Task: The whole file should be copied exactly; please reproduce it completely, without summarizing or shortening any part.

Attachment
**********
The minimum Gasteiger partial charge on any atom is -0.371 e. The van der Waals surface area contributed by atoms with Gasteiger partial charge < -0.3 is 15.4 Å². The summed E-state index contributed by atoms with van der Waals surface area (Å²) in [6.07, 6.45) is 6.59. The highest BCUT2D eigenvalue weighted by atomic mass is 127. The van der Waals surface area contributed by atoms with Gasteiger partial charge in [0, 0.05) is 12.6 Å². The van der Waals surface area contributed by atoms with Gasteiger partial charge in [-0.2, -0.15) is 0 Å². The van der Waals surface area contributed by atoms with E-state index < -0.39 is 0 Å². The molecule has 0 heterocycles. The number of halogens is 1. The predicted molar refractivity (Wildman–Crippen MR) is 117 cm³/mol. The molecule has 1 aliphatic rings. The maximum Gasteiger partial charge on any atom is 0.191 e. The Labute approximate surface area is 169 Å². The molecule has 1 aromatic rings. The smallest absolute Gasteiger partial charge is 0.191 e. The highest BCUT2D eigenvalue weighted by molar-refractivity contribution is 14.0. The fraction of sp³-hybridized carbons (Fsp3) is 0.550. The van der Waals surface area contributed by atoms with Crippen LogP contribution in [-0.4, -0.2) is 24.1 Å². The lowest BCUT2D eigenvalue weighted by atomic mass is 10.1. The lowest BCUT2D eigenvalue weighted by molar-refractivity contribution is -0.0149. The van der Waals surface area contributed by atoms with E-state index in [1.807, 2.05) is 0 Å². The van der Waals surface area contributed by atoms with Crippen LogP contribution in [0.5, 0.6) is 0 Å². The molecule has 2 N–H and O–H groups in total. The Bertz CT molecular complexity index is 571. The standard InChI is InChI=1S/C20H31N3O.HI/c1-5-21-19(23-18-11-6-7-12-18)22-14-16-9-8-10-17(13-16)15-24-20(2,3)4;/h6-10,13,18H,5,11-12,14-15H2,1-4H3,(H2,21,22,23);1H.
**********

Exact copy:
The minimum Gasteiger partial charge on any atom is -0.371 e. The van der Waals surface area contributed by atoms with Gasteiger partial charge < -0.3 is 15.4 Å². The summed E-state index contributed by atoms with van der Waals surface area (Å²) in [6.07, 6.45) is 6.59. The highest BCUT2D eigenvalue weighted by atomic mass is 127. The van der Waals surface area contributed by atoms with Gasteiger partial charge in [0, 0.05) is 12.6 Å². The van der Waals surface area contributed by atoms with Gasteiger partial charge in [-0.2, -0.15) is 0 Å². The van der Waals surface area contributed by atoms with E-state index < -0.39 is 0 Å². The molecule has 0 heterocycles. The number of halogens is 1. The predicted molar refractivity (Wildman–Crippen MR) is 117 cm³/mol. The molecule has 1 aliphatic rings. The maximum Gasteiger partial charge on any atom is 0.191 e. The Labute approximate surface area is 169 Å². The molecule has 1 aromatic rings. The smallest absolute Gasteiger partial charge is 0.191 e. The highest BCUT2D eigenvalue weighted by molar-refractivity contribution is 14.0. The fraction of sp³-hybridized carbons (Fsp3) is 0.550. The van der Waals surface area contributed by atoms with Crippen LogP contribution in [-0.4, -0.2) is 24.1 Å². The lowest BCUT2D eigenvalue weighted by atomic mass is 10.1. The lowest BCUT2D eigenvalue weighted by molar-refractivity contribution is -0.0149. The van der Waals surface area contributed by atoms with E-state index in [1.807, 2.05) is 0 Å². The van der Waals surface area contributed by atoms with Crippen LogP contribution in [0.5, 0.6) is 0 Å². The molecule has 2 N–H and O–H groups in total. The Bertz CT molecular complexity index is 571. The standard InChI is InChI=1S/C20H31N3O.HI/c1-5-21-19(23-18-11-6-7-12-18)22-14-16-9-8-10-17(13-16)15-24-20(2,3)4;/h6-10,13,18H,5,11-12,14-15H2,1-4H3,(H2,21,22,23);1H.